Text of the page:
Why do we feel compelled to destroy and torture youth?
Apparently, this is one of the messages, among the many, that first time Director Drew Goddard (Lost, Cloverfield) and co-writer and partner in crime, Joss Whedon (Buffy the Vampire Slayer, Firefly, Dollhouse) had in mind when they decided to let their imaginations roar and scramble viewers heads in their movie “Cabin in the Woods”.
For the better part of 3 years the movie, shot in 2009, did seem as lost as an abandoned cabin in the woods and now that it has finally been released, the timing seems most curious and even auspicious. For instance, most of its young stars are actually making it in the acting world in 2012. Chris Hemsworth is Thor, Jesse Williams is a lead in Grey’s Anatomy,Fran Kranz is on a prestigious production on Broadway, Kirsten Connolly is staring in David Fincher’s House of Cards and Sigourney Weaver is still a Goddess… and not to mention that Whedon has his big movie “The Avengers” opening a few months down the road.
Back in January while at Sundance, when I first met Jesse Williams, he did mention this movie to me and was excited about how different it was….and boy did he not lie about that… Forget everything that Scream and or Saw may have made you think about horror or slasher films. This is definitely not your average horror slasher film even if it uses all of the horror stereotypes out there and turns them on their head…sort of.
“Cabin in the Woods” is definitely scary…but loco scary…and a study in what not to expect when you are expecting horror and blood. Having five young adults attacked in the woods was not enough for the team behind this movie. “”I love horror”, explains Whedon, “But the plots are becoming more and more predictable. The killings are more and more disgusting. The kids are becoming more and more expendable. And more love is put into the instruments of torture and no love at all is put into the dialogue polish.” Clearly inspired to make a difference, Whedon took care of this and then some. And what about the theme about destroying and torturing youth?
An extremely engaging and loquacious Fran Kranz is more than happy to address this question. “There is a jealousy I guess in human beings to want that and envy that and find a way to punish youth for having it…when we go through life slowly losing it. I think its sort of a macabre idea…and the movie has a lot of fun with that…puts it out there.”
And for an actor who has worked with Whedon before and who has a career that seems destined for greatness of one sort or another, Kranz was right at home in his element when offered the role of the stoner in a horror flick and is thrilled to be part of it. “I loved the script so much when I got it”, Kranz is quick to share. “I was blown away…I thought it was one of the best scripts I read…it’s up my alley you know…I’m a horror film fan…I’ve worked with Joss before…so I kind of had an idea of what to expect and it still far exceeded my expectations.”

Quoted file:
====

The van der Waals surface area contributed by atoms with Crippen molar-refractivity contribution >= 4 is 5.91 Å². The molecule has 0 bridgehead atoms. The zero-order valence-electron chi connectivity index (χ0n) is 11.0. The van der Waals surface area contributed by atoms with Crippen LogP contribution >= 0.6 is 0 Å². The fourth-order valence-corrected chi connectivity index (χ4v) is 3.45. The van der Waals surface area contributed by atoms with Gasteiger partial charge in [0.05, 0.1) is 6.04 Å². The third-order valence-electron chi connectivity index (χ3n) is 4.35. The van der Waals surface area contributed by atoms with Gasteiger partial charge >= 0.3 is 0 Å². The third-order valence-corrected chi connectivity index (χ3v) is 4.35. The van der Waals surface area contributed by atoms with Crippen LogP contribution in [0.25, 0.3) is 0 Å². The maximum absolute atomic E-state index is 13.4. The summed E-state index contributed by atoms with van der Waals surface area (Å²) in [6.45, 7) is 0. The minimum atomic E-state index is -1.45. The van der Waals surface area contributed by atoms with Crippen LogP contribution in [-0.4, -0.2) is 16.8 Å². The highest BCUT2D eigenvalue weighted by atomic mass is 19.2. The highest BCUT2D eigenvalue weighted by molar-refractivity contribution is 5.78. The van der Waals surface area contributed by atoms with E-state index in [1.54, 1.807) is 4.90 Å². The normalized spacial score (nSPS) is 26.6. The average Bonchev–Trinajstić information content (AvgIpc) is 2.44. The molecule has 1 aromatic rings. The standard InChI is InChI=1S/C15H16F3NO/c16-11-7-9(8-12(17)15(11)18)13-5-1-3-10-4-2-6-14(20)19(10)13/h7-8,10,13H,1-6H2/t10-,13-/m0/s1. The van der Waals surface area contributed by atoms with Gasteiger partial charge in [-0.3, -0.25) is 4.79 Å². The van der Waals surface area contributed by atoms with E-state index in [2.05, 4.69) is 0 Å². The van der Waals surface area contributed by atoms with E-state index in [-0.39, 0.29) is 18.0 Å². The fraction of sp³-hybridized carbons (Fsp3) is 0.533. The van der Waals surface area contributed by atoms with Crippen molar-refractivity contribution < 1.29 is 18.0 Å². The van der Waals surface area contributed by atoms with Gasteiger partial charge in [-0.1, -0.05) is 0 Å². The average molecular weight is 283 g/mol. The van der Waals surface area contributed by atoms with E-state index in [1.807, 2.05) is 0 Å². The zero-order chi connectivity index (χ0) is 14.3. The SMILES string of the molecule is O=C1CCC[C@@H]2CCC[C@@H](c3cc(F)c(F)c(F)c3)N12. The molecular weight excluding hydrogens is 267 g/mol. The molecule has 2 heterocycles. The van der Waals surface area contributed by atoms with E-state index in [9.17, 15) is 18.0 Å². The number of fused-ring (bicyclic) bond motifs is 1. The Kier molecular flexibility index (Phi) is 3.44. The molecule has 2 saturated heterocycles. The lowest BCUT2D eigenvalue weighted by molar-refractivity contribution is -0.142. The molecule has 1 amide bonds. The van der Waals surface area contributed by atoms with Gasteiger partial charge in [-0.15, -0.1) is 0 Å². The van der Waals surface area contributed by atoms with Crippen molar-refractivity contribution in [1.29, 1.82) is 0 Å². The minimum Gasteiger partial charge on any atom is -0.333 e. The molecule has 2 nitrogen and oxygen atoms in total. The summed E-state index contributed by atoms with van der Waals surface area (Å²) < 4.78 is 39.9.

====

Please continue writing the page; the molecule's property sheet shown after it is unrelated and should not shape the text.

But like they say in Spanish and since we are talking about horror…which is never too far from evil…, “no es lo mismo llamar al diablo que verlo venir” (which in English kind of means, “it’s not the same to call the devil than to see him approaching…”).
So how was it to watch “Cabin in the Woods” for the very first time, I ask Fran. “When I first saw it I was nervous…I was alone in a room with Bradley Whitford…and it was just the two of us and that is a weird way to see a movie…especially a movie like this…you want people around to react …we just sat there in silence watching this crazy movie. Finally toward the end he turned over to me and said “we are in the best movie ever made”…he said with a laugh. Apparently, a lot of other people seem to agree. The movie has metascore of 72 and rotten tomatoes shows a fresh and healthy 91% in its tomatometer.
And is it odd but great to star in a unique and logic defying horror-slasher film (granted, not the most distinguished genre) while also staring in the much reviewed Broadway play “Death of a Salesman” directed by no other than the legendary Mike Nichols? Huge, right?
Kranz is really proud that the two characters could not be more different. Boy, he is not kidding. But in his own self-deprecating style, he calls them both a great showcase of versatility and believes they are both legitimately good. And frankly, he is correct. Critics everywhere seem to love Fran…either when he is playing a stoner about to get wacked…or the successful and powerful lawyer Bernard in the Death of a Salesman revival. Talented, good looking, funny and smart, what’s not to love about Fran Kranz????
Interview Courtesy of OurTiempo.com